i feel the point has been lost.

i read this today, and it made me want to throw something against the wall.  what has become of us?

if you’re interested, go read it, and read what i’ll type up shortly.  it’s a book review of Jesus Calling, a little devotional written by a woman who took time to sit and listen to God, expecting Him to speak.  she recorded what He said — to her, mind you — and published it in hopes of encouraging people in the discipline of seeking, waiting upon, and listening to the LORD.

reading the comments didn’t really help my emotional upheaval.  perhaps i wouldn’t have reacted such if i hadn’t been currently enjoying the little book.  but even if i wasn’t, i still think i would’ve been turned away by the voice of the review.  here are my thoughts:

  • i don’t really care to associate myself with evangelicalism any longer.  this thought has been brewing for a while — this may seem harsh or separative, but i think i’ve had quite enough of the black-and-white, “we must protect our faith” mentality that seems prevalent to it.
  • i think the thought that we discern God’s will exclusively through the Bible is bogus.  and it inhibits the body from being full and united — we are each a unique part of a whole, and that includes how we intimate, enjoy, and hear from our Creator.
  • what is up with all the seriousness?  can’t we just be okay with the fact that this woman heard from God, and was so delighted and changed by what she heard, that she desired to share it with others, for their benefit and encouragement?  and if it doesn’t benefit or encourage, then stop reading it.  i read a part in the book just the other day that was about finances or something, and thought, “she must’ve been struggling in that particular way, and that totally doesn’t apply to me.” where have common sense and reason fled to?
  • the reviewer states that “Sarah is claiming some kind of new revelation from God” in that she is sharing words He spoke to her, and to an evangelical, this thought is, of course, abhorrent.  is this really what she’s claiming?  and is scripture — God’s very word — so vulnerable that we must call listening devotionals ‘dangerous’ because they might supplant it?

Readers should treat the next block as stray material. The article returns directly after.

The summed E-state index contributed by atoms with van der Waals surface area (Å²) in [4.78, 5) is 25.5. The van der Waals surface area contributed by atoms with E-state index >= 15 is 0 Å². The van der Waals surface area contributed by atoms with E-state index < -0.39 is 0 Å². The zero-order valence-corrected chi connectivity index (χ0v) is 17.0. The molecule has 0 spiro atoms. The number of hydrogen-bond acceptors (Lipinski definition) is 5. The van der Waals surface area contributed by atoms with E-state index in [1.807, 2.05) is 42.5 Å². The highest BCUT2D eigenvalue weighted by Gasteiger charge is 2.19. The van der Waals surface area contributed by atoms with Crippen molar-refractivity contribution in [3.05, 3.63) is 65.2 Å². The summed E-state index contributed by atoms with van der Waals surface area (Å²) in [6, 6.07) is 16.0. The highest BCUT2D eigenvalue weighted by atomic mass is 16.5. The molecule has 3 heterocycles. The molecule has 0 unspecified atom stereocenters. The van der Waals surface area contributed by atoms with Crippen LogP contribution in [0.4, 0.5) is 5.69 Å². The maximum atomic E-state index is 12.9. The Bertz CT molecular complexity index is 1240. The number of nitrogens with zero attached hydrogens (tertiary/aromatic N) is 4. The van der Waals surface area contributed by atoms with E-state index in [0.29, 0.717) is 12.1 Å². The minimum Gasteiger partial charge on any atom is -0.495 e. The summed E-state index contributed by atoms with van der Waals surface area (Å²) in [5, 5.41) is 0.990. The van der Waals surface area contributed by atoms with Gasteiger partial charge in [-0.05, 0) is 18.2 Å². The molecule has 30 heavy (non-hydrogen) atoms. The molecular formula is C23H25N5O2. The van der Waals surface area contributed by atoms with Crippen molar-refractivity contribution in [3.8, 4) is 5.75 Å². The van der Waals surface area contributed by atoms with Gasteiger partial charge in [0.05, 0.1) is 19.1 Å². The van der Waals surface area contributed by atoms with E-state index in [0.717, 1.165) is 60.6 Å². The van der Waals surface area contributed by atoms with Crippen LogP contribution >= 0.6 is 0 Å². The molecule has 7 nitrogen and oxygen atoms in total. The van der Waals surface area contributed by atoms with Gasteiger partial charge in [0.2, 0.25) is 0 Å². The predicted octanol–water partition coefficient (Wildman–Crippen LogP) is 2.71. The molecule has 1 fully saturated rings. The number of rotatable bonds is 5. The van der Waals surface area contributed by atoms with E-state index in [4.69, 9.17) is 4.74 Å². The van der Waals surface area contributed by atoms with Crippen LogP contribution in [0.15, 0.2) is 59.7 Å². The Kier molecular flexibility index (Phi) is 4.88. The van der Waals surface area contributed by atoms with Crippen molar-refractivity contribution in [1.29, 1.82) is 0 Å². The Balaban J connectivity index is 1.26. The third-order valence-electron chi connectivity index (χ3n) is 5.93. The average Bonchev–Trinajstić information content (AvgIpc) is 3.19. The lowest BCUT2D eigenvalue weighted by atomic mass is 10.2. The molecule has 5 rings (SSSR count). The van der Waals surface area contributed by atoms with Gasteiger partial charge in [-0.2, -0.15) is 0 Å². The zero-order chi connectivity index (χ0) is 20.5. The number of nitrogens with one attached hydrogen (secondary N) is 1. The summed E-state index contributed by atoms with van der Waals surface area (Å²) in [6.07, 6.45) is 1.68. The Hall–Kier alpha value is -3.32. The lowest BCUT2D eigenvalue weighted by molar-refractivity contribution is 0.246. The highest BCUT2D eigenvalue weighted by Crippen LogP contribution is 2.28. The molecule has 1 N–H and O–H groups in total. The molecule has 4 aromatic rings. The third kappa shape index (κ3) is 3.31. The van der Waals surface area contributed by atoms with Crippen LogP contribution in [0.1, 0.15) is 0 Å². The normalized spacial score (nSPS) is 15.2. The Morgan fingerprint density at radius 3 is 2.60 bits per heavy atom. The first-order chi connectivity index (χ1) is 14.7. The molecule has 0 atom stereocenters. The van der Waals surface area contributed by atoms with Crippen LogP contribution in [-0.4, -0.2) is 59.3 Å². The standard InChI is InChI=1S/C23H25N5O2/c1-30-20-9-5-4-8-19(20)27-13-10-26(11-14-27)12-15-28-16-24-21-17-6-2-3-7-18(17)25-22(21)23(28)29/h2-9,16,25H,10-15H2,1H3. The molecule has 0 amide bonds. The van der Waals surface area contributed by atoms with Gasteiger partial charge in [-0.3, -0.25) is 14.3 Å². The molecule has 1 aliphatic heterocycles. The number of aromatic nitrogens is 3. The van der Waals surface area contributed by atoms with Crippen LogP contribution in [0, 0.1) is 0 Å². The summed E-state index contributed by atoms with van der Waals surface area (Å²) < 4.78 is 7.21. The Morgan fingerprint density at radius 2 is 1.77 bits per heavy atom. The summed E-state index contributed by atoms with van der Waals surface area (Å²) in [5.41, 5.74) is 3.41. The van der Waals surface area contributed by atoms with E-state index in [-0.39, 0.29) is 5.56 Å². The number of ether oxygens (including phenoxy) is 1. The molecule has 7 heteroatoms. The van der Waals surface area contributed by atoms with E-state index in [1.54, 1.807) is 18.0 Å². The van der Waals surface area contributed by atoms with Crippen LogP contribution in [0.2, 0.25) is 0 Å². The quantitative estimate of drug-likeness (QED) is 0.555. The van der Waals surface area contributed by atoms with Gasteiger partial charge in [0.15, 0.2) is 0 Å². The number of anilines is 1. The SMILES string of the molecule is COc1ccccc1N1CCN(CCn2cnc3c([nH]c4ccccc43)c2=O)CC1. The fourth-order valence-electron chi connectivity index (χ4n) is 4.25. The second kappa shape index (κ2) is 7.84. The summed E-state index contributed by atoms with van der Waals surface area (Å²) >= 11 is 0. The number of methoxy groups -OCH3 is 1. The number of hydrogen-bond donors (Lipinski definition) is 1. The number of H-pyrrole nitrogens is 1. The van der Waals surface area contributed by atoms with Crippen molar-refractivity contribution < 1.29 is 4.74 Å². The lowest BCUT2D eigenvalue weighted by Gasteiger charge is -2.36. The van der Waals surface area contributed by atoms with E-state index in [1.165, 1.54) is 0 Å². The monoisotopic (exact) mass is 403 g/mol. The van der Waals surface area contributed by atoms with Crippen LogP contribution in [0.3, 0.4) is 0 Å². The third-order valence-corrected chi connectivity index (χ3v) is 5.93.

• what does scripture say about the ‘sufficiency of scripture’? is not the point of scripture to draw near to God and know Him? this may sound trite, but i think some evangelicals would be fine to shun and leave God for love of His word.  it would still be idolatry to put even a most precious thing as scripture on a pedestal elevated above our very much Alive and Omni-present God, who speaks to us as He wishes.  who are we to put Him in box?
  • we have forgotten the simplicity of knowing and loving God, which is the heart of what Scripture begs us to do.  we can do away with a great many rules and theological debates within these confines.
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5 thoughts on “i feel the point has been lost.

  1. I have no substantial comment on the review or the content of the book, as I’ve (just now) only read the former. I did think this was interesting though.

    “is scripture — God’s very word — so vulnerable that we must call listening devotionals ‘dangerous’ because they might supplant it?”

    This book doesn’t seem at all dangerous to me if you know that God’s word is eminent. I don’t think it’s the Bible’s vulnerability that the reviewer is (or should be, at any rate) concerned about, but rather, human vulnerability. We’re weak, and usually far too willing to supplant what God’s word explicitly states with the things we want God to be: with other things we find personally comforting. This isn’t to say that the Bible and personal revelation are always mutually exclusive– otherwise, what would we do with prayer?–but that if the latter isn’t perceived through the former, they can be at odds. If the book leads to personal application and prayerfulness and reflection on God, as Trinity, Father, the biblical Son, and the Spirit, then wonderful– if it leads to an elevation of the self and self’s inclinations as (unquestioningly) God’s own, then I think Our Reviewer would be right to be concerned.